Brisbane Wedding Photography | Allowing enough time for photography…

Nicole | Advice | Weddings | 8th April 2011

As a wedding photographer, the most asked question that I receive other than how much do you charge is, how long do you need to take photos on the wedding day? The answer really comes down to the type of wedding you are having, how much time you have between your ceremony and reception and the types of photographs that you would like to remember your wedding by.

As we photograph weddings all of the time, photographers get to know a good estimate of timings on how the day could run. Here is a simple guideline for brides and grooms who want to maximize their photography opportunities throughout the whole day. Now these timings are only a guide and they no way reflect every single wedding day. But if you are just starting the planning stages of your wedding day, then this is a great guide to work from.

Wedding Day Photography

Groom Preparations – 45mins to 1hr
Travel Time – from the groom location to the brides location
Bride Preparations – 1hr 15mins to 1hr 30mins
Travel Time – travelling from the brides location to the ceremony location
Ceremony – 30mins to 1 hr (depending on the type of ceremony you are having)
Family Photos – 30 mins (these are generally taken at the location of the ceremony
Travel Time – travel from ceremony to location (if required)
Location Photos – 1hr 30mins to 2 hours (1-2 locations are great, but you can also have your location photos at your ceremony location)
Travel Time – travel from location to reception venue
Reception Details – 30mins

As a side note, it is important to discuss with your photographer how long it will take to travel between all of your locations. Not allowing enough time will cut into your “photographing” time.

Grooms Preparations Photographs

We photograph the boys first on the wedding day as they are a lot easier to get ready than the bride. A good time of around 45mins to an hour for these photos are sufficient. During this time we photograph the details of the groom (rings, ties, suits, socks or anything else important), the groom by himself getting ready, the groomsmen with the boys getting ready and some nice portrait shots of all the boys together. If the grooms parents are also at this location, it is a good opportunity for the groom to have photographs with his parents. We ask when we arrive on the day, that the boys are to be dressed in their pants and shirts but no ties, jackets, vests or coats as we will photograph them putting these on.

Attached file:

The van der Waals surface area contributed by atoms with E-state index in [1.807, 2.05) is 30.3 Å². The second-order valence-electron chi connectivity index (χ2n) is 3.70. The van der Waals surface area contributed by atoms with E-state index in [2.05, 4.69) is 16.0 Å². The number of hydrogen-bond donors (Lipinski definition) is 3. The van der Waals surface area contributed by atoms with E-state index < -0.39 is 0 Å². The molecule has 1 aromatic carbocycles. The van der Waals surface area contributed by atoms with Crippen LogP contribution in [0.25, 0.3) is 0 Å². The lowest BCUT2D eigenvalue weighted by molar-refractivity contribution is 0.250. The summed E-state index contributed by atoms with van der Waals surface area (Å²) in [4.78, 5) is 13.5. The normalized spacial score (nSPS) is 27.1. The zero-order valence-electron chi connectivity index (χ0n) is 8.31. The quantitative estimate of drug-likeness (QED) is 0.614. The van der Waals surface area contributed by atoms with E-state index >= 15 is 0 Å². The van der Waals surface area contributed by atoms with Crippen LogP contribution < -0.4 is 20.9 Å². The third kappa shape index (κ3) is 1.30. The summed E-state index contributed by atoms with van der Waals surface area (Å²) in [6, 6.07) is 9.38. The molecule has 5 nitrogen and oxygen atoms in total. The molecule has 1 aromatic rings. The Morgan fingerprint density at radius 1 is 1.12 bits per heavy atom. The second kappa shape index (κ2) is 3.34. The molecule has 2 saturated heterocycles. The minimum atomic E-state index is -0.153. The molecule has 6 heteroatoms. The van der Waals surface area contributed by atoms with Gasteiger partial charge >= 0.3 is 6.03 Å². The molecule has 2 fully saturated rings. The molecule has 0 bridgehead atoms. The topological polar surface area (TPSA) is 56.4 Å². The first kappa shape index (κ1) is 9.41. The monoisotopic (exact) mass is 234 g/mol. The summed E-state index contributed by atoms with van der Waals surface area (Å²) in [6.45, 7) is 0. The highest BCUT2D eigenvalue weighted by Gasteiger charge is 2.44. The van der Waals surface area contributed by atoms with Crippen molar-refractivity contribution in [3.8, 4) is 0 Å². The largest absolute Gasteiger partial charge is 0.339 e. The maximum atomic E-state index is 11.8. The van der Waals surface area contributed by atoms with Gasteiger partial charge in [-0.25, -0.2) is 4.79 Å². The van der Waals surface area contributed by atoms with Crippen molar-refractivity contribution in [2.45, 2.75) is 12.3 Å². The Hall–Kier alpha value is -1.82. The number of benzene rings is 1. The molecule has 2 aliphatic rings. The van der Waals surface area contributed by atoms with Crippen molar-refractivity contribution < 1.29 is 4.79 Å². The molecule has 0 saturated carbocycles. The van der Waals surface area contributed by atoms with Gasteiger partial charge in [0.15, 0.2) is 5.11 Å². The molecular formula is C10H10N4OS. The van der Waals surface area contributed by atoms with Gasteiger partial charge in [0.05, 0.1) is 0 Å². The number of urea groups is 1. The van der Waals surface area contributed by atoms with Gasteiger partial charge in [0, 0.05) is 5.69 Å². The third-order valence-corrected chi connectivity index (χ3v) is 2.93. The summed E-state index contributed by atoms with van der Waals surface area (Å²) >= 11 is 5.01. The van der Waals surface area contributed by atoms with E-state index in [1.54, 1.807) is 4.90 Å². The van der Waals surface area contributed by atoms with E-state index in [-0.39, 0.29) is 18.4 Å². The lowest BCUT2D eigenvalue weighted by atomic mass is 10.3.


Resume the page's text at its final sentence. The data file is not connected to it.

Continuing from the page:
Bride Preparations Photographs

The bride needs a little more time to photograph as there are so many details and special moments being created during this time. All of the preparation and getting ready has been done and the bride is looking fabulous. We always start with the detail shots of the bride – the engagement ring, the perfume, the flowers, the dress, something old, new, borrowed, blue, shoes, veil and any other details that are special to the brides day. When we arrive, we ask that the bridesmaids be fully dressed and the bride waiting to get into her dress. We generally photograph the bride getting into her dress and putting everything on. We then start with some gorgeous photographs of the bride, the bride and her bridesmaids, the bride with her parents and then group shots of all the girls together.